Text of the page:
Other Homes . Church Walk . London
Under the stairs, in our house at Church Walk, the woman they called my mother had a Good Cupboard and a Bad Cupboard. Her husband, if he thought about the cupboards at all assumed they were for junk or women’s stuff. He never spoke about them.
Neither cupboard had a light inside. Mice certainly lived there in the pitch black, scrabbling and scratching as they tried to find an exit. She never let them out. So the stench grew. She never let anyone even peer inside except on a Thursday. That was the day, the same day every week, when she issued her frightening Invitation to the Cupboards. She only issued the Invitation to the Cupboards to me and what scared me was that I never knew whether I would be invited to crawl inside the Bad Cupboard , if I had been Worse–Than- Usual or the Good Cupboard if I had been Not- Quite-As- Bad.
What these labels referred to was never clear as she changed the rules for my behaviour each week. If I refused to eat spinach or semolina one week, that was a route towards punishment inside the Bad Cupboard; but another week the same ‘arrogant eating attitude’, as she called it, would only merit twenty minutes (or however long it took) crouched under the dining table, like our dog Rover, eating the cold chewed spinach and semolina mixed together, from Rover’s dog bowl. But it would not count towards time in the Bad Cupboard.
Some days he, her husband, weakly remonstrated: “Isn’t it a bit much to put Sam under the table? ‘
Her reply was stony. “If she won’t behave like a lady and eat everything up at the table then she will have to be treated like an animal and eat where they eat.”
She loathed challenges to her authority and he rarely offered any. Occasionally after an incident he would call me into the garden and shifting uncomfortably from foot to foot he would say: “She doesn’t mean to be hard on you. She tries to do things for the best, Sam. “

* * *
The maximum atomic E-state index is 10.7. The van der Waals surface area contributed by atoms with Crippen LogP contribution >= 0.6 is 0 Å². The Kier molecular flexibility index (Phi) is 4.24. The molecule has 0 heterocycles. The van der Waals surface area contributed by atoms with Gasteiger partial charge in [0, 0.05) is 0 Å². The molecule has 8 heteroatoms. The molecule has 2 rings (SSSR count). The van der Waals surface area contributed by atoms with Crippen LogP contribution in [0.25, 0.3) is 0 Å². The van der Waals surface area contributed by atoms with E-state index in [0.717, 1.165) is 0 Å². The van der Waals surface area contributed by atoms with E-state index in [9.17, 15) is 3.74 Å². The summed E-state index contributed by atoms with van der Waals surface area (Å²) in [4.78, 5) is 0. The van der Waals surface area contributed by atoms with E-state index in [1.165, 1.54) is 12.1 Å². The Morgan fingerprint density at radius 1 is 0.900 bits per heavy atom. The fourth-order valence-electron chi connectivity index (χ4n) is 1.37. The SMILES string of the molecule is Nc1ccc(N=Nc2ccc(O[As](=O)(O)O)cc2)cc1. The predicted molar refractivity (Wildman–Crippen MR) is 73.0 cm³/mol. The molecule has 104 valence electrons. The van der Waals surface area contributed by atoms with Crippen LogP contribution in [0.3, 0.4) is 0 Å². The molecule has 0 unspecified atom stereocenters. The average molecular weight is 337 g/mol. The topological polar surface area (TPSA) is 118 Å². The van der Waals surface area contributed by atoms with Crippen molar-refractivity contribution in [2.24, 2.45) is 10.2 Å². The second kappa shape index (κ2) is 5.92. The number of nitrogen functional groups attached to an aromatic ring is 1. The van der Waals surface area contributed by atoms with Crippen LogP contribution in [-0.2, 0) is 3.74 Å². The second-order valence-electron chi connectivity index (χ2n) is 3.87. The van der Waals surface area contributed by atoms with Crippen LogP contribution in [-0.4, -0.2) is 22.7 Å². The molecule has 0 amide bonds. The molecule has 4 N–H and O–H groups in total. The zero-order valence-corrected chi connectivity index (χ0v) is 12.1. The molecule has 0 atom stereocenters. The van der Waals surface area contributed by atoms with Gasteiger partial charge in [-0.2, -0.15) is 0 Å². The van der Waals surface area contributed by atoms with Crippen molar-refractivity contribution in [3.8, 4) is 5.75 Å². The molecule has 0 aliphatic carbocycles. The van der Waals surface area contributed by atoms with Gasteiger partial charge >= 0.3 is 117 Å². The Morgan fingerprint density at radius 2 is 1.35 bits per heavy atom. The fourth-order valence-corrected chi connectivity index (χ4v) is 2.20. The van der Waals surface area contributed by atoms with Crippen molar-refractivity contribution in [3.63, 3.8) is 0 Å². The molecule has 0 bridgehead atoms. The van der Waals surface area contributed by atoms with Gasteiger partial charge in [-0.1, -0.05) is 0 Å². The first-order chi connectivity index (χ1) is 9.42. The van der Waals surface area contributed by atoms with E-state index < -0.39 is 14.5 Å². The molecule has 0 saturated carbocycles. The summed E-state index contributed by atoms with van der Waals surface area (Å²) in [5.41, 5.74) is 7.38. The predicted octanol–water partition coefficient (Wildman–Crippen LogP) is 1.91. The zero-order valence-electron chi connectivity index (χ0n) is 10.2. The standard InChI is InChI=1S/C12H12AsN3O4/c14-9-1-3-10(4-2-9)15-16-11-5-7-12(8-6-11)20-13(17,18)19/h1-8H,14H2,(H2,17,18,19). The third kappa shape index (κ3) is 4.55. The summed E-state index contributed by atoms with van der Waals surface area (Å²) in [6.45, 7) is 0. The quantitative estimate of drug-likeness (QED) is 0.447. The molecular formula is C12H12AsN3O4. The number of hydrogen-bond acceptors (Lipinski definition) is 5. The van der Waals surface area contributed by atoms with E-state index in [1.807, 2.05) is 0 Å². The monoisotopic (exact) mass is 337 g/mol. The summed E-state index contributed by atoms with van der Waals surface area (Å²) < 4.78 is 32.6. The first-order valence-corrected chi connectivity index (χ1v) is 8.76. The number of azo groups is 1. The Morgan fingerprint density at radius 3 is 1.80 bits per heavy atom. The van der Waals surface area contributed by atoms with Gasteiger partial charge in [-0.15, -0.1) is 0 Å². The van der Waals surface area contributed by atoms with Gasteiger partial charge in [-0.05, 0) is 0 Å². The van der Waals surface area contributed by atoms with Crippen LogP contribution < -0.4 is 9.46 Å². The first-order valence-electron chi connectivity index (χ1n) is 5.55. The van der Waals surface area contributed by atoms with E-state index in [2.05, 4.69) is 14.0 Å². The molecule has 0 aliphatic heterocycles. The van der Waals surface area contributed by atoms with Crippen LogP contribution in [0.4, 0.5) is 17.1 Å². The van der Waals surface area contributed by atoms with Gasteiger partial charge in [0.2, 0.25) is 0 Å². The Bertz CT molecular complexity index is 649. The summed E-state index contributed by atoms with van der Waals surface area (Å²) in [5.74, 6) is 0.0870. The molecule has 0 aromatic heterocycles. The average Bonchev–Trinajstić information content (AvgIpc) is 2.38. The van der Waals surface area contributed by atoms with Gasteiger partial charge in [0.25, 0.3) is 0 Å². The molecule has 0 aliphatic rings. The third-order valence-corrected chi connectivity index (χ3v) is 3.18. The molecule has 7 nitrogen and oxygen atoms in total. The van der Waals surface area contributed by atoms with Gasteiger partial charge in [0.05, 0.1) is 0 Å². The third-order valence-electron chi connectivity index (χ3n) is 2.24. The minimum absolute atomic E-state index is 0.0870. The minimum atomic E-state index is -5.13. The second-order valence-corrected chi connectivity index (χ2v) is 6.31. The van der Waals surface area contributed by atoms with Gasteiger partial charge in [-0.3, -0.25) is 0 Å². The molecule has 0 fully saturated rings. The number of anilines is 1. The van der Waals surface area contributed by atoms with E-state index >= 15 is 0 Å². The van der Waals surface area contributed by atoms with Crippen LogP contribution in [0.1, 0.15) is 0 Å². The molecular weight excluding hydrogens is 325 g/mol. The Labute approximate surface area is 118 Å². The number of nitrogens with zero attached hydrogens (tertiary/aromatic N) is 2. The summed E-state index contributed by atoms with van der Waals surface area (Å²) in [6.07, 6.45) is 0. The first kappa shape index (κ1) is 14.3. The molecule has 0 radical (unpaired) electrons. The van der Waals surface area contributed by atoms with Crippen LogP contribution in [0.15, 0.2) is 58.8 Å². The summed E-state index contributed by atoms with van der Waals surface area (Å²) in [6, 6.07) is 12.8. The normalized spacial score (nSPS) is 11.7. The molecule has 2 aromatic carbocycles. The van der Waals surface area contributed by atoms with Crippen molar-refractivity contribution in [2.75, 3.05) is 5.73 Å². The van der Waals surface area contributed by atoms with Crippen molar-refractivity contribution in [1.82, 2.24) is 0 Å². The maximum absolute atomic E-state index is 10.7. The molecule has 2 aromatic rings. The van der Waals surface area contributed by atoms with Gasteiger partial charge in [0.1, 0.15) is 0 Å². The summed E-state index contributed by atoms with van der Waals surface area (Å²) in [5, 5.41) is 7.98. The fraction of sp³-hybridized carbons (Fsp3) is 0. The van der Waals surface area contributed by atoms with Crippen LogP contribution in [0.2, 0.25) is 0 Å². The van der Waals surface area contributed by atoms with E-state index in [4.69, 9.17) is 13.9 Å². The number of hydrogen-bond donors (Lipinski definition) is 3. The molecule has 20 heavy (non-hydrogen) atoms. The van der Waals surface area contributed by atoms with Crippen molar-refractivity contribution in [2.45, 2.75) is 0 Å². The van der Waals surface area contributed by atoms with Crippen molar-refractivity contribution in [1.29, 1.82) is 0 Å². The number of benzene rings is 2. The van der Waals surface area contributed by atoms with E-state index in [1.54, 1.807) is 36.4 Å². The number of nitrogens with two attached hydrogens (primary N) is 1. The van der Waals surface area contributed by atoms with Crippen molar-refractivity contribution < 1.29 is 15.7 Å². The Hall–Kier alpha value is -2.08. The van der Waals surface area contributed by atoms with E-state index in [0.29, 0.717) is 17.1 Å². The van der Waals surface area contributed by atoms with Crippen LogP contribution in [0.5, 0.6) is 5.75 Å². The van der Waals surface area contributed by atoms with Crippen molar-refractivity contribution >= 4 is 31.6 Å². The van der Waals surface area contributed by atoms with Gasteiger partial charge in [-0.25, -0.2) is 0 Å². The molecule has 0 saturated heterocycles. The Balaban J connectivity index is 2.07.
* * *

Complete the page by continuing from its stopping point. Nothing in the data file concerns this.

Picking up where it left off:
When he put a hand on my shoulder I shrugged it away quickly. “Can I go now?”
Today I recognise he was probably as terrified of her wrath as I was. He certainly didn’t want to discover more than she told him. That was their bond.
I knew what was in the Good Cupboard because every two weeks I accompanied her to the Fortnightly Book Sales in the East Finchley and Muswell Hill second hand book shops. Occasionally she let me wander around the store. More often she would choose a poetry book for me to read, then deposit me on a stool in the dusty interior and expect me to have learnt the first two stanzas off by heart, by the time she had made her choices and we left the shop. If I could say them correctly, and her own repertoire of poetry was so wide and knowledgeable that she would not have to check the page, that would be one of the books stowed away in the Good Cupboard, along with her new batch .I had a good memory as a child but my fear of her and of what might lie ahead, made me stumble over several of the lines. Even today I cannot get through ‘Dover Beach’ by Mathew Arnold without shaking slightly. If I made one mistake in the book test then that was added relentlessly to my other failings due for the punishment meted out in the Bad Cupboard.
On Thursday, at four pm when I returned from school, she took out her red book and turned to the page headed Samantha’s Marks. There were two columns, one for the Worse-Than-Usual, the other for the Not-Quite-As-Bad. Almost every week the bold black letters in the long Worse column glared at me, whilst the small number of Not-Quites in pale blue biro seemed to shrivel.
We walked in complete silence through the hall to the two under stair cupboards. “Which cupboard is your reward or punishment today, Samantha? “ she said, as we stood looking at them. I was too scared to speak but I pointed, almost every time, to the Bad Cupboard. She nodded, a thin smile escaping her tight lips. “Just so.” She put her bony hands on my shoulders and pushed me roughly to the ground.
“But let us see what you have given up through your wickedness”.
Then she indicated I could open the Good Cupboard and gaze at the books I was not allowed to read. I was usually crying by then but through a thin film of tears I saw the longed for books piled and jumbled in the filthy interior.
Then it was time. She closed the Good Cupboard and made me open the Bad Cupboard door.
“Go on. Get in. “
I began to scream. I was terrified of darkness and couldn’t bear the little thin white bodies of mice with their pink noses.
She was implacable. “Perhaps next week you will do better.”